since built Forbes into a major resource for scores of major corporations in
the CPG, Financial Services, and Pharmaceuticals industries, domestically and
internationally. David is the creator of the MindSight?? emotional
assessment technologies, a suite of applied neuropsychological methods for
understanding consumer emotion and motivation, without the distortions of
conscious editing and self-presentation
.  

Understanding and Measuring the Role of Emotions in Consumer Behavior

By David Forbes, Ph.D.
In results from both business and academic research, it’s
become increasingly evident that emotions control as much or more of our
behavior than rational thinking’ And while we might use rational thoughts
(formed in the higher brain) to justify our decisions, it’s often the feelings
(from our primitive, or limbic brains) that run the show.
As these findings have begun to impact the strategies of market research, the need to uncover and understand consumer emotions in
particular parts of the lifestyle, and emotions toward particular types of
products, has grown accordingly. But developing techniques for emotional
research is a real challenge ‘ getting people to talk is often difficult. They
may not want to talk about feelings, on principle (think John Wayne), or they
may have a hard time articulating a feeling. They may be perfectly able to identify
the emotion, but not want to admit to it, even to themselves.
To get ‘under the radar’ of consumer resistance to talk
about emotions, we’ve applied some of the findings in neuroscience about image
processing to create a new tool. We created this tool ‘ which we call
MindSight?? ‘ using images, not words, and timing the exercise so consumers must
respond within what we call ‘the emotional discovery window’ that lies between
the time it takes for an emotional response to an image to begin to form
(roughly 200 milliseconds) and the time it takes for rational reflection and
processing to begin ‘ which leads to editing and distortion of those emotional
responses (one full second).

Using this tool, we have uncovered some very interesting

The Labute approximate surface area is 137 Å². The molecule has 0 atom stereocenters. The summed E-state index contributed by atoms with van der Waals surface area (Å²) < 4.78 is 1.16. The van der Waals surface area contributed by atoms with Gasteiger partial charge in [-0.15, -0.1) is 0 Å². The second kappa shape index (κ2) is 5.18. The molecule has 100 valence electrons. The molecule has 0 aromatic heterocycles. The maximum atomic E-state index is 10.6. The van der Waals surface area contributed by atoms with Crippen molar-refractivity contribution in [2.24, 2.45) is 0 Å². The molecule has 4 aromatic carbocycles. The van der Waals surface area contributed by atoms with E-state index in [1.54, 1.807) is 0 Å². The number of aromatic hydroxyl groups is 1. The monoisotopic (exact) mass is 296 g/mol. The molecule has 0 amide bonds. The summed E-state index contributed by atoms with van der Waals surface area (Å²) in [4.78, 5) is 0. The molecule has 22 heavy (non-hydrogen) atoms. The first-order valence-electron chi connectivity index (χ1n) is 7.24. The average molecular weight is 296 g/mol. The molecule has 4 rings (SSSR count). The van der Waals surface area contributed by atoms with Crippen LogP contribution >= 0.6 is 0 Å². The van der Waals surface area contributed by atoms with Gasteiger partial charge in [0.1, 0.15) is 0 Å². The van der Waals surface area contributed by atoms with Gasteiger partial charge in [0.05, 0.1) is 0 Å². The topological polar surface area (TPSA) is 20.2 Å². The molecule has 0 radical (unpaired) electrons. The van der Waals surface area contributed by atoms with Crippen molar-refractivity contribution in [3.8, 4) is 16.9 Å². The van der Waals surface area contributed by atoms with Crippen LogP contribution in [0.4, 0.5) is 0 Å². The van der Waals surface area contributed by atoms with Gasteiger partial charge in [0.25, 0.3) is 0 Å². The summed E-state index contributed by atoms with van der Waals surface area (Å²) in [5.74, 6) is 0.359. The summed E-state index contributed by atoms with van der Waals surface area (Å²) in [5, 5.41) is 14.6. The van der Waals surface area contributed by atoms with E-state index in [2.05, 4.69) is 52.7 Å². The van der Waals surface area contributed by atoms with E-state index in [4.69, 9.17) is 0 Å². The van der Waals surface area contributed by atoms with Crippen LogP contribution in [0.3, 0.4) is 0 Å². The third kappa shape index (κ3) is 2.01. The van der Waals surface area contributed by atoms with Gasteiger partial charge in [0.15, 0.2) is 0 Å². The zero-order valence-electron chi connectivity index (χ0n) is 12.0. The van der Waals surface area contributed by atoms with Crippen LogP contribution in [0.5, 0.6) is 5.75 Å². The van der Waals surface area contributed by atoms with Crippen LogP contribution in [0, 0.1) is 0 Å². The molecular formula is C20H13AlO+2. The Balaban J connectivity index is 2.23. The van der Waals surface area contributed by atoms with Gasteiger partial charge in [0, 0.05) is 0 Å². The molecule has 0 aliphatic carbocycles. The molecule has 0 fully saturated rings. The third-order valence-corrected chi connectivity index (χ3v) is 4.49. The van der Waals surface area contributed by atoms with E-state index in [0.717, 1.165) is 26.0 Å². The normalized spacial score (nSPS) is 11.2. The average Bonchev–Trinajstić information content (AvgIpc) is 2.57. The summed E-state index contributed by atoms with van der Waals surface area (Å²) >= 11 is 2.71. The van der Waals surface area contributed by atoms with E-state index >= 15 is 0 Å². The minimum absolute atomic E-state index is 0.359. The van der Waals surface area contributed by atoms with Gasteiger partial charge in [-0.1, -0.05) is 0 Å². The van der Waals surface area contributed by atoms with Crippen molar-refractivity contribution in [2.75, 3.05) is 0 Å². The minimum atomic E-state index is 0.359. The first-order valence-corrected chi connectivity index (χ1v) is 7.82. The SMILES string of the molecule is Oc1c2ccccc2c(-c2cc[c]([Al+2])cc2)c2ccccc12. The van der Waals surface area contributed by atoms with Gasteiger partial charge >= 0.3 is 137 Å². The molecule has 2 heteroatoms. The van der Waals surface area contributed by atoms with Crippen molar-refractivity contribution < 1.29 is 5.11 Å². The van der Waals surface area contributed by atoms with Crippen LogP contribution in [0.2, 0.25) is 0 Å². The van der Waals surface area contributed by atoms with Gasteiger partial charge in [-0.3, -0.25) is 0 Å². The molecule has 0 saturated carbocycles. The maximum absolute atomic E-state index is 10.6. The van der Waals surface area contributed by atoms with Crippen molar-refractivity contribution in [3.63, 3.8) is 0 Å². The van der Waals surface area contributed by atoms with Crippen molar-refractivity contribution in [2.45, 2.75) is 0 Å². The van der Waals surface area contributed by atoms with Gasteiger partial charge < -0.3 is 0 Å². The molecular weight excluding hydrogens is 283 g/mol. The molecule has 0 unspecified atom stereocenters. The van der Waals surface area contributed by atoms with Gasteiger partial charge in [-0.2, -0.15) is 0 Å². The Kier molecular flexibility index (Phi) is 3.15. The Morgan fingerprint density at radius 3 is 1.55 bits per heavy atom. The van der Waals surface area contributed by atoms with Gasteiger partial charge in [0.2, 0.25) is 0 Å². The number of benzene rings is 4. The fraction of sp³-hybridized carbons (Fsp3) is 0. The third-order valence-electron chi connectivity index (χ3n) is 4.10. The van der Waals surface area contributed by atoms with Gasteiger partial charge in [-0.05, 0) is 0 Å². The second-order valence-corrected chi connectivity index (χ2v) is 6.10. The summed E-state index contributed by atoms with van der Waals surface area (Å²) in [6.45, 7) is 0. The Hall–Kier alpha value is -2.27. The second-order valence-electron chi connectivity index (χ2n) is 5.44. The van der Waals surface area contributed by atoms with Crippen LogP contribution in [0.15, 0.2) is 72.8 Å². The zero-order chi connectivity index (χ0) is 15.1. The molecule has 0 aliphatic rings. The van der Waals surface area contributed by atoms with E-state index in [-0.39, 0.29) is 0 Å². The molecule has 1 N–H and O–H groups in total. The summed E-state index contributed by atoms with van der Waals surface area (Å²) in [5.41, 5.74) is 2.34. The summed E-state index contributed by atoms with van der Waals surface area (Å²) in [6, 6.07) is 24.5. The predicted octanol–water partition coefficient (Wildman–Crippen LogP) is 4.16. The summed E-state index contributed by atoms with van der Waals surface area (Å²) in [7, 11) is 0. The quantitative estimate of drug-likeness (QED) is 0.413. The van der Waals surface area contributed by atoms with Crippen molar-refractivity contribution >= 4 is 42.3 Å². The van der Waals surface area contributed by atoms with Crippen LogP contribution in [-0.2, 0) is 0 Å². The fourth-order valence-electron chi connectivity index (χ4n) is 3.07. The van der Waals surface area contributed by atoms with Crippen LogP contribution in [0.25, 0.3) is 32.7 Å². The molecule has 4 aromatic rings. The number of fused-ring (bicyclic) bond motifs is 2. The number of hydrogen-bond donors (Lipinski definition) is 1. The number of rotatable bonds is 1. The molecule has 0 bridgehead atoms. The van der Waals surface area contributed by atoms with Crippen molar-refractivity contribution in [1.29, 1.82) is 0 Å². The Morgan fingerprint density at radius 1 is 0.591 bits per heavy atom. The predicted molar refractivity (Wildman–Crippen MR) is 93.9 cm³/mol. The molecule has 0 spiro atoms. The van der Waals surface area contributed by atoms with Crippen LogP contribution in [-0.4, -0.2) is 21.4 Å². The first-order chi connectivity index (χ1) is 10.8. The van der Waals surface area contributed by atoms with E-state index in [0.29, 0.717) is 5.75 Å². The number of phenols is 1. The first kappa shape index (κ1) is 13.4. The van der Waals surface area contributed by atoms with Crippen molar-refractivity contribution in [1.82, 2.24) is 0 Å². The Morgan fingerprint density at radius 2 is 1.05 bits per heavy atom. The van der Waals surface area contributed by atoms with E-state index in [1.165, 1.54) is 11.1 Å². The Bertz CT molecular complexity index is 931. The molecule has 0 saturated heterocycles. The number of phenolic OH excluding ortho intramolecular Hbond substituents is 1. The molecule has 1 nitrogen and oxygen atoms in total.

findings. We recently did some work for a birdseed company, looking at the
emotional motivations for using lots of birdseed. What we found was a mix of
very expected emotional facts alongside an extremely unexpected but interesting
emotional ‘aha.’
As expected, plenty of bird seed users are
through-and-through bird lovers, motivated by a desire to feel a sense of
nurturance by taking good care of their feathered friends. But we also
uncovered an unexpected (and equally large) segment, motivated by a sense of
mastery. For them, feeding the birds is aesthetic, part of taking care of their
homes. They wanted attractive birdseed that would draw impressive birds.
Cardinals, orioles and finches made a decorative statement about them, just
like the color of their home or the style of their landscaping.
In another case, we looked at the emotional reactions that
women wanted to create in their social lives. In this work we found two
distinct themes in women’s desires: one focused around being perceived as
emotionally giving ‘ relationship building and caretaking. The other focused
around being emotionally assertive and powerful ‘ communicated by a sense of
mastery and achievement. Our big ‘aha’ in this case was that the very same
women often wanted to send both of these messages. We learned a bit, I
think, about the complexity of emotions facing the challenges of modern-day
women.

The work of understanding the complexity of the emotional
machinery the drives our behavior is just getting started. We are looking
forward to using MindSight?? to decode emotional motivation across the full
richness of consumer lifestyles.

About the Author: David Forbes holds a
Ph.D. in clinical and cognitive psychology from Clark University, and was a
member of the faculties of Harvard Medical School Department of Psychiatry and
the Harvard Laboratory of Human Development before beginning his career as a
business consultant. He founded Forbes Consulting over 20 years ago as
a strategic market research consultancy dedicated to creating business
advantage through psychological consumer insights. He has since built Forbes into a major resource for scores of major corporations in the CPG,
Financial Services, and Pharmaceuticals industries, domestically and
internationally. 
David is the creator of the MindSight?? emotional assessment
technologies, a suite of applied neuropsychological methods for understanding
consumer emotion and motivation, without the distortions of conscious editing
and self presentation.